More than half of us currently live in cities. But while urban living has become synonymous with modern life, there is a rich history behind the rise of the metropolis.
Data cruncher Max Galka has created this visualization of the history of urbanization, using data from a recent study in Scientific Data that has extensive details on historical urban populations from 3700 BCE to 2000 CE. You can check out an interactive version of the map, along with some more background information, on his website Metrocosm.
It’s worth noting that cities are defined by different criteria in different ages. In the “ancient” period (3500 BCE to 1000 BCE) a city is defined as more than 10,000 inhabitants, in the “Classical” period (1000 BCE to 1000 CE) it is more than 100,000 inhabitants, and in the “Modern” period (1000 CE onward) it is more than 1,000,000 inhabitants.
Although it is debated, it would appear "urbanization" starts in around 3700 BCE when Sumatran civilization spawns the city of Eridu. Over the next two millennia, cities slowly begin popping across the Middle East, where they eventually reach China.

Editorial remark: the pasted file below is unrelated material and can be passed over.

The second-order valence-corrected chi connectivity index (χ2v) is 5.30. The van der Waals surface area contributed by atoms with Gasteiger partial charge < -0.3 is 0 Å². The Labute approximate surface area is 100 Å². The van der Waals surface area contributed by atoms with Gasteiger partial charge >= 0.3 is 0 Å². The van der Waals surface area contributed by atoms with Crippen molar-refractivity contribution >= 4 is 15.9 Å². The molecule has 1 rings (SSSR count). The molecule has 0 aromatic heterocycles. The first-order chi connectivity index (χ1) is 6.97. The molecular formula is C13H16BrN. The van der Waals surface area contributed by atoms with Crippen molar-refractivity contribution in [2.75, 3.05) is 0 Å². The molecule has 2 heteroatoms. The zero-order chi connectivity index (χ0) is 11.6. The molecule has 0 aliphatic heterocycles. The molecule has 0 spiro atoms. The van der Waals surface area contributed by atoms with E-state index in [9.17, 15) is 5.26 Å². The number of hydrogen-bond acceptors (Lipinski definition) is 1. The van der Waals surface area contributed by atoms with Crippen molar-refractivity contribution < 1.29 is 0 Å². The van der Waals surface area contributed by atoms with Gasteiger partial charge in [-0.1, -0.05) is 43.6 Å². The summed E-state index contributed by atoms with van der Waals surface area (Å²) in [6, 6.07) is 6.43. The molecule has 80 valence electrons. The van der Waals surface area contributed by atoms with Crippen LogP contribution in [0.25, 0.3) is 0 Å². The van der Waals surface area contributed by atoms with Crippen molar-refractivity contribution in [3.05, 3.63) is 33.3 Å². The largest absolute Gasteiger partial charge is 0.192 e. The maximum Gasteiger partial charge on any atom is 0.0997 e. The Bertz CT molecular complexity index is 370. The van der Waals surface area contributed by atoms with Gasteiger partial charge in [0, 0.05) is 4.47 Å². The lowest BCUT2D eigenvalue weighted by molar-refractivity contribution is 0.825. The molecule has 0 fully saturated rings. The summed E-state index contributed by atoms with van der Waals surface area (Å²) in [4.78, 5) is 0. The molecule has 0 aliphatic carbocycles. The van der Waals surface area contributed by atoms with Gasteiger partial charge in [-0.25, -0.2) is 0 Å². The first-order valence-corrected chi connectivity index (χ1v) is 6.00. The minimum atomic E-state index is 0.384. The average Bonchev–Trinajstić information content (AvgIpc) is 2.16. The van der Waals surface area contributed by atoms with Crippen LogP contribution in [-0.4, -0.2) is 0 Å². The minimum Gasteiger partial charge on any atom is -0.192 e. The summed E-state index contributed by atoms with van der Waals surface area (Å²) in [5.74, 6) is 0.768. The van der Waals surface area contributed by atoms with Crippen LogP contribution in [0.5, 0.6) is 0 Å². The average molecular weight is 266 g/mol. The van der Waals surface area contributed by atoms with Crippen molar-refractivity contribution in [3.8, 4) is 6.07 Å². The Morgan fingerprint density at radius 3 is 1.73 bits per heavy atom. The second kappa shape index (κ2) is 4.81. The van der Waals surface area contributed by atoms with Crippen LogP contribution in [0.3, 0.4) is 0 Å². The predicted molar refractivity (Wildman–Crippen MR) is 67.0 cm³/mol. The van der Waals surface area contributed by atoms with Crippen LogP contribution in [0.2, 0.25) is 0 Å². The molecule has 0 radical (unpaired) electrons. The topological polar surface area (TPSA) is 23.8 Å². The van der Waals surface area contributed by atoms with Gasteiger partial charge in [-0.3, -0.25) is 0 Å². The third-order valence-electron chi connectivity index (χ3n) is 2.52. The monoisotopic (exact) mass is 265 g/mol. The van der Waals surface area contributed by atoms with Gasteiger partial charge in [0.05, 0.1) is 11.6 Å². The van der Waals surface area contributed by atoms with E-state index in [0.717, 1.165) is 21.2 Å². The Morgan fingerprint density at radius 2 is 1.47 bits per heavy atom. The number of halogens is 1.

The rate of urban settlements continues to steadily rise, through Eurasia and the Americas, until around 150 BCE when a flurry of cities sparks off in Europe, particularly around the Mediterranean and through the Roman Empire. As more empires come and go, the map becomes increasingly busier as the time ticks on, but perhaps the most noticeable change is around 1850 to 1900 CE when the Industrial Revolution sends the map into hyperdrive.